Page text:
Place:Checkley cum Wrinehill, Cheshire, England

NameCheckley cum Wrinehill
Alt namesCheckleysource: hamlet in parish
Randilowsource: hamlet in parish
Bunkers Hillsource: hamlet in parish
Wrinehillsource: hamlet in parish until 1965
Checkley-cum-Wrinehillsource: Family History Library Catalog
TypeCivil parish
Coordinates53.017°N 2.383°W
Located inCheshire, England
See alsoWybunbury, Cheshire, Englandancient parish of which it was a township
Nantwich Hundred, Cheshire, Englandhundred in which it was located
Nantwich Rural, Cheshire, Englandrural district in which it was located 1894-1974
Crewe and Nantwich District, Cheshire, Englanddistrict municipality covering the area 1974-2009
Cheshire East District, Cheshire, Englanddistrict municipality and unitary authority covering the area since 2009
source: Family History Library Catalog

NOTE: There is another parish named Checkley east of Stoke-on-Trent in Staffordshire.

the following text is based on an article in Wikipedia

Checkley cum Wrinehill is a civil parish in the unitary authority of Cheshire East and the ceremonial county of Cheshire, England, which lies adjacent to the boundaries with Shropshire and Staffordshire. The hamlet of Checkley lies to the south east of Crewe and to the west of Newcastle-under-Lyme. The parish is largely rural but also includes the small settlements of Bunkers Hill and Randilow. Wrinehill was formerly included in the parish, becoming part of Staffordshire in 1965. Nearby villages include Blakenhall, Bridgemere, Madeley in Staffordshire and Woore in Shropshire.

GENUKI provides the following information

Checkley cum Wrinehill was a township in Wybunbury ancient parish in Nantwich Hundred which became a civil parish in 1866. The ancient parish church for the township of Checkley cum Wrinehill was St. Chad's in Wybunbury. From 1840 St. John's in Doddington became the district church for Checkley cum Wrinehill. There was also a Primitive Methodist chapel in Checkley from 1824.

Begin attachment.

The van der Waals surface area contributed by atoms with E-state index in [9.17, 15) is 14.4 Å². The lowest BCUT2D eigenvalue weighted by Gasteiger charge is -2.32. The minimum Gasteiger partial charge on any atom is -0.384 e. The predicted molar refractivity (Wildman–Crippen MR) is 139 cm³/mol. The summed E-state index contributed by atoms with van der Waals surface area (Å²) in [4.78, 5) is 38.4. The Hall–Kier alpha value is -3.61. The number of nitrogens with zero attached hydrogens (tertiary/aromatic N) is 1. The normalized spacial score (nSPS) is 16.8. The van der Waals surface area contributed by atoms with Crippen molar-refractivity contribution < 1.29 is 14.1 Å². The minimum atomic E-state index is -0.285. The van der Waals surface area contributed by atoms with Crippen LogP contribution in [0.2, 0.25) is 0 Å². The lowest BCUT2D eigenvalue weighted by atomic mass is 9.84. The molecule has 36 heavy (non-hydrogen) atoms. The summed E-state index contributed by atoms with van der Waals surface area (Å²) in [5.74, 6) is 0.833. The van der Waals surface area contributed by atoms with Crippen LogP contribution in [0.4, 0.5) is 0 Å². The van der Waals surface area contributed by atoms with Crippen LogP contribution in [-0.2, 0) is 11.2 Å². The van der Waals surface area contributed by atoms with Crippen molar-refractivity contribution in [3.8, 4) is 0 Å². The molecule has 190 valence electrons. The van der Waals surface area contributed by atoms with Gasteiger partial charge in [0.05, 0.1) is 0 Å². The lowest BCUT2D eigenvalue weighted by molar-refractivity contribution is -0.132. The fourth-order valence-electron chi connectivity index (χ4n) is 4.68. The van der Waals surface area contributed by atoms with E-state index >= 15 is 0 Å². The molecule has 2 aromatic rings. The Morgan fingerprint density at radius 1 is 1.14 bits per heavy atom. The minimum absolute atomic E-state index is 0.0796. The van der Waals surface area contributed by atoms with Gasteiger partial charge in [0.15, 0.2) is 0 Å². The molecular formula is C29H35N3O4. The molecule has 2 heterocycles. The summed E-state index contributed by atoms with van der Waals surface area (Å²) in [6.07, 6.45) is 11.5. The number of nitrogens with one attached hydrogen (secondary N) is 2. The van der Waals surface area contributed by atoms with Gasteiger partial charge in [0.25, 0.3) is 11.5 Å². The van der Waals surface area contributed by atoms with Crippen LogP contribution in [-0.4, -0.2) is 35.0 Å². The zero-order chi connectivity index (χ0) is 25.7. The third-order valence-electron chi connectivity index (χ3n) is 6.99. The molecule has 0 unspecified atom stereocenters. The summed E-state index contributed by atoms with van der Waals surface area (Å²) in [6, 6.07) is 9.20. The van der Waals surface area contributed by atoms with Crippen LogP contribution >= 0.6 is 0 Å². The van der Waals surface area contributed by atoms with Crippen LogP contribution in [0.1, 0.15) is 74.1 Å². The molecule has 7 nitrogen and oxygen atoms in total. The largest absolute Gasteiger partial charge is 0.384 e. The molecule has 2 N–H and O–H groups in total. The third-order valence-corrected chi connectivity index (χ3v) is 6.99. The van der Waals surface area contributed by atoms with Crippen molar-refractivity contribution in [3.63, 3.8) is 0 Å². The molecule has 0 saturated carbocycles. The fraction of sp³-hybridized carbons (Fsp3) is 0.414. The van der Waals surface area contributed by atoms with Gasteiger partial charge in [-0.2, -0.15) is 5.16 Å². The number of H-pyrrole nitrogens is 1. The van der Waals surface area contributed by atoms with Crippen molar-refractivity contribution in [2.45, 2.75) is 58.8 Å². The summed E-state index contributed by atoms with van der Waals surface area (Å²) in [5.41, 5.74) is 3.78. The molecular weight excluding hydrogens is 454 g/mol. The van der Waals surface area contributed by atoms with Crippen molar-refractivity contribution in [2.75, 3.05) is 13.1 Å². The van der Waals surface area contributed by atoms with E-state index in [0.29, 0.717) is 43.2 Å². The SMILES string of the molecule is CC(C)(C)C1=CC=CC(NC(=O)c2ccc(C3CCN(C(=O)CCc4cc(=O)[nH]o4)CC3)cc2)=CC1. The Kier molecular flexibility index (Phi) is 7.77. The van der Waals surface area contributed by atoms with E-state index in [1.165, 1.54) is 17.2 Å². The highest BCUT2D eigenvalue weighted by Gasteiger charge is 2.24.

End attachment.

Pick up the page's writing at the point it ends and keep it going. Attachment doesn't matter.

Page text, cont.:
Research Tips

  • The GENUKI and UKBMD pages on Cheshire and its parishes point to many other sources of information on places within the county. The many small parishes and townships that existed before 1866 are treated individually as well as the larger towns and conurbations.
  • A Vision of Britain through Time provides a series of maps from the Ordnance Survey illustrating the towns and villages of Cheshire and also the borders between parishes. The following group of maps provide views of the county at various dates, illustrating the changes in administrative structure.
  • Cheshire Archives and Local Studies have organized a facility to compare 19th century maps (including tithe maps circa 1830) with modern Ordnance Survey maps. These are available for every civil parish. The detail is very magnified and it is difficult to read any placenames on the older maps. Cheshire Archives and Local Studies are the local keepers of historical material for the county.

This page uses content from the English Wikipedia. The original content was at Checkley cum Wrinehill. The list of authors can be seen in the page history. As with WeRelate, the content of Wikipedia is available under the Creative Commons Attribution/Share-Alike License.